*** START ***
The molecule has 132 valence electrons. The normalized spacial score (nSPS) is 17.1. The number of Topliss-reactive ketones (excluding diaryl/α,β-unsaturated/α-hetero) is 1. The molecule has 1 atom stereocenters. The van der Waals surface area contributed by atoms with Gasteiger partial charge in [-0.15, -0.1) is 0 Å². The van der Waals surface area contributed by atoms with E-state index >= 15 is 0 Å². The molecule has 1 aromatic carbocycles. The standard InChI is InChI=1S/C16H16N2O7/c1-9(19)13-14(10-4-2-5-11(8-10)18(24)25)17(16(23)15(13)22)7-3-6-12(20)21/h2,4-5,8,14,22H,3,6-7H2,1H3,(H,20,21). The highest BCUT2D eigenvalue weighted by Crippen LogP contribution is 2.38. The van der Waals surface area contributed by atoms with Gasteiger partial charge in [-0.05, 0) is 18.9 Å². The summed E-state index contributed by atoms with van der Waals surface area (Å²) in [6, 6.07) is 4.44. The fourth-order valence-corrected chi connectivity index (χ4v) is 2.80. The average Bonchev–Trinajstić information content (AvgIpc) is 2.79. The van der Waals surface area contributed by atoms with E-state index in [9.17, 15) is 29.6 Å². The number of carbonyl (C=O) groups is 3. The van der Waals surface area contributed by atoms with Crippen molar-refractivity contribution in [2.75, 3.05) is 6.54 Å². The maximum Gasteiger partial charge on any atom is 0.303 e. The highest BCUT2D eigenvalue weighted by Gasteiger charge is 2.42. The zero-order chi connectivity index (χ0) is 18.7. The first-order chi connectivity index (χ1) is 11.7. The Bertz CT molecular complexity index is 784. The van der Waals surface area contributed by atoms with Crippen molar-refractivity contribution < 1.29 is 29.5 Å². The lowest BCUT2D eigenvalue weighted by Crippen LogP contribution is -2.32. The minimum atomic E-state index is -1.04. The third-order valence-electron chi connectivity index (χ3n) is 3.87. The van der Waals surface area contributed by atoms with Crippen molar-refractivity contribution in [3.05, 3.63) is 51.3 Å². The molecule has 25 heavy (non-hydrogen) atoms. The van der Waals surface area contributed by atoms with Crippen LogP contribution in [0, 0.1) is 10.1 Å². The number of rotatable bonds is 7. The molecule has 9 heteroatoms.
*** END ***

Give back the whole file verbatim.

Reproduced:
The molecule has 132 valence electrons. The normalized spacial score (nSPS) is 17.1. The number of Topliss-reactive ketones (excluding diaryl/α,β-unsaturated/α-hetero) is 1. The molecule has 1 atom stereocenters. The van der Waals surface area contributed by atoms with Gasteiger partial charge in [-0.15, -0.1) is 0 Å². The van der Waals surface area contributed by atoms with E-state index >= 15 is 0 Å². The molecule has 1 aromatic carbocycles. The standard InChI is InChI=1S/C16H16N2O7/c1-9(19)13-14(10-4-2-5-11(8-10)18(24)25)17(16(23)15(13)22)7-3-6-12(20)21/h2,4-5,8,14,22H,3,6-7H2,1H3,(H,20,21). The highest BCUT2D eigenvalue weighted by Crippen LogP contribution is 2.38. The van der Waals surface area contributed by atoms with Gasteiger partial charge in [-0.05, 0) is 18.9 Å². The summed E-state index contributed by atoms with van der Waals surface area (Å²) in [6, 6.07) is 4.44. The fourth-order valence-corrected chi connectivity index (χ4v) is 2.80. The average Bonchev–Trinajstić information content (AvgIpc) is 2.79. The van der Waals surface area contributed by atoms with E-state index in [9.17, 15) is 29.6 Å². The number of carbonyl (C=O) groups is 3. The van der Waals surface area contributed by atoms with Crippen molar-refractivity contribution in [2.75, 3.05) is 6.54 Å². The maximum Gasteiger partial charge on any atom is 0.303 e. The highest BCUT2D eigenvalue weighted by Gasteiger charge is 2.42. The zero-order chi connectivity index (χ0) is 18.7. The first-order chi connectivity index (χ1) is 11.7. The Bertz CT molecular complexity index is 784. The van der Waals surface area contributed by atoms with Crippen molar-refractivity contribution < 1.29 is 29.5 Å². The lowest BCUT2D eigenvalue weighted by Crippen LogP contribution is -2.32. The minimum atomic E-state index is -1.04. The third-order valence-electron chi connectivity index (χ3n) is 3.87. The van der Waals surface area contributed by atoms with Crippen molar-refractivity contribution in [3.05, 3.63) is 51.3 Å². The molecule has 25 heavy (non-hydrogen) atoms. The van der Waals surface area contributed by atoms with Crippen LogP contribution in [0, 0.1) is 10.1 Å². The number of rotatable bonds is 7. The molecule has 9 heteroatoms.